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University of Denver prof says day-to-day life won't change much after cannabis legalization

Marijuana edibles are an alternative way to ingest cannabis.
Marijuana edibles are an alternative way to ingest cannabis. - 123RF Stock Photo

CORNER BROOK, N.L. - Legalization of marijuana is not just about a changing of the law, it’s about changing attitudes.

“The day-to-day difference from Oct. 16 to Oct. 18, it probably isn’t going to seem that dramatic,” said Paul Seaborn. “But over time it really forces everyone, whether they’re a young adult, or a parent, or a doctor, or an employer, to kind of rethink their attitude toward cannabis. And that just takes a while because it’s had such a stigma for many decades.”

Originally from Corner Brook, N.L., Seaborn has become an expert in cannabis and teaches a course on the business of marijuana at the University of Denver’s Daniels College of Business in Denver, Colorado.

Paul Seaborn is an expert in cannabis and teaches at the University of Denver.
Paul Seaborn is an expert in cannabis and teaches at the University of Denver.

He moved to the state — one of nine where the recreational use of marijuana is legal — after completing his PhD in strategic management at the University of Toronto in 2011.

At that point, Seaborn said, he was probably less knowledgeable than pretty well anyone about marijuana.

But timing is everything.

“That was just when the legal market was really taking off in Colorado and you had businesses opening and all sorts of new things happening.”

The vote to legalize recreational marijuana was in November 2012 and the law went into effect January 2014.

Seaborn’s teaching and research has always focused on business and government issues, regulation and lobbying.

It makes sense then that Seaborn is following what’s now happening in his home country.

He said when he first started teaching the business of marijuana course a year and half ago, Canada came up quite a lot.

Once legalization does occur, Seaborn can see many of the things he’s found studying marijuana in Colorado carrying over to Canada.

“I think it may be a surprise how little day-to-day life changes as people walk down West Street (in Corner Brook) or go to the grocery store.”

While hard to imagine seeing dispensaries the next time he comes home, he said in Denver they have simply become part of the landscape. Little is perceived to have changed.

“Gradually people’s attitudes and understanding are really being shaped and they’re rethinking how they view cannabis versus alcohol or other things that they really take for granted.”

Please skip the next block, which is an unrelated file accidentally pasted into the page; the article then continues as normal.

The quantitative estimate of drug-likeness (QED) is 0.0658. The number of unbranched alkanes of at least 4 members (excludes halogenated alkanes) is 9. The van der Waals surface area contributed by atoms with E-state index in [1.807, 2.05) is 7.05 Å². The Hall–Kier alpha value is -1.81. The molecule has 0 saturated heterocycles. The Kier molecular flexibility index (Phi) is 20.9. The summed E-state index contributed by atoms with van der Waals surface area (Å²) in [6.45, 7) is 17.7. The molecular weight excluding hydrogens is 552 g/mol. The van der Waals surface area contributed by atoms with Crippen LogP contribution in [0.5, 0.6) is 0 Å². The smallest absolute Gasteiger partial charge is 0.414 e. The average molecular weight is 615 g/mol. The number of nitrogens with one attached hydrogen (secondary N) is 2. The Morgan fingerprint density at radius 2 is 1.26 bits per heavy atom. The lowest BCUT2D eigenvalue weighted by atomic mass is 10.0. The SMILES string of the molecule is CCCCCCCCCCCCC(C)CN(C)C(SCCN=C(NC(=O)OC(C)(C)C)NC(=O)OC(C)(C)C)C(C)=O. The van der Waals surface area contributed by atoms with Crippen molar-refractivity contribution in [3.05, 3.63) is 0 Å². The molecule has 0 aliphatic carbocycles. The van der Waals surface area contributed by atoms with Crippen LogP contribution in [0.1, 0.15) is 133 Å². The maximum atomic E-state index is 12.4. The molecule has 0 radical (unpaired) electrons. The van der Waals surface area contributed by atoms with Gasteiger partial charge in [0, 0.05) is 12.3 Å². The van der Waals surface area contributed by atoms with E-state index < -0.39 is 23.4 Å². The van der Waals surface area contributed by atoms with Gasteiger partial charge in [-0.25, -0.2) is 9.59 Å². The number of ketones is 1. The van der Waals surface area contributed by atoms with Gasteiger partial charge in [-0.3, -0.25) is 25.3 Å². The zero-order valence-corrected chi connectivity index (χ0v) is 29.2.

In a sign of acceptance, university students and alumni are taking jobs in the industry. Despite other employment options, they see it as a legitimate and very exciting opportunity.

On the other hand, Seaborn doesn’t think any U.S. states have really figured out the social concept of cannabis.

“That’s one of the things that really has delayed the full acceptance.”

When it was legalized in Colorado, people couldn’t consume it in public, in a hotel room, a bar or a restaurant. Seaborn said research has shown it’s most common for people to consume cannabis by themselves, at home.

“That’s maybe not the image that people have of sort of a big cloud of smoke covering downtown.”

A big surprise in Colorado under legalization was the popularity of the edible forms of cannabis.

“I think part of it is that smoking in general is not something that most people prefer to do. And then, secondly, when it’s not legal to do openly in public those other options are a little bit more discreet.”

It could be a year before those forms of cannabis will be legally sold in Canada.

He expects over time Canada will fall to the same conclusion Colorado did — that edible forms for social use are actually just a very useful practical approach.

Concerns

In terms of social concerns, Seaborn said the two big ones are how legalization affects youth and the complicated issues with impaired driving.

He said there is concern legalization will mean youth will use marijuana more frequently.

In fact, he said, in some cases it’s the opposite since it’s now more commonplace for people’s parents to use, for medical reasons.

Still, he said, parents have to be vigilant on where they store their marijuana.

As for impaired driving, Seaborn said that has generated new discussions. It’s not the same as alcohol and the body doesn’t absorb and process the two in the same way.

“Legalization is really a chance to bring that into the open and figure that out.”

Is Canada ready?

Seaborn thinks the time is right for Canada and there is the advantage of learning from others who have done so before them.

And having legalization as a national program, and not state-by-state as in the U.S., has many advantages.

Diane Crocker is a journalist with The Western Star in Corner Brook, N.L. 

diane.crocker@thewesternstar.com

Read the full report:  CLEARING THE AIR: Taking Atlantic Canada's pot pulse

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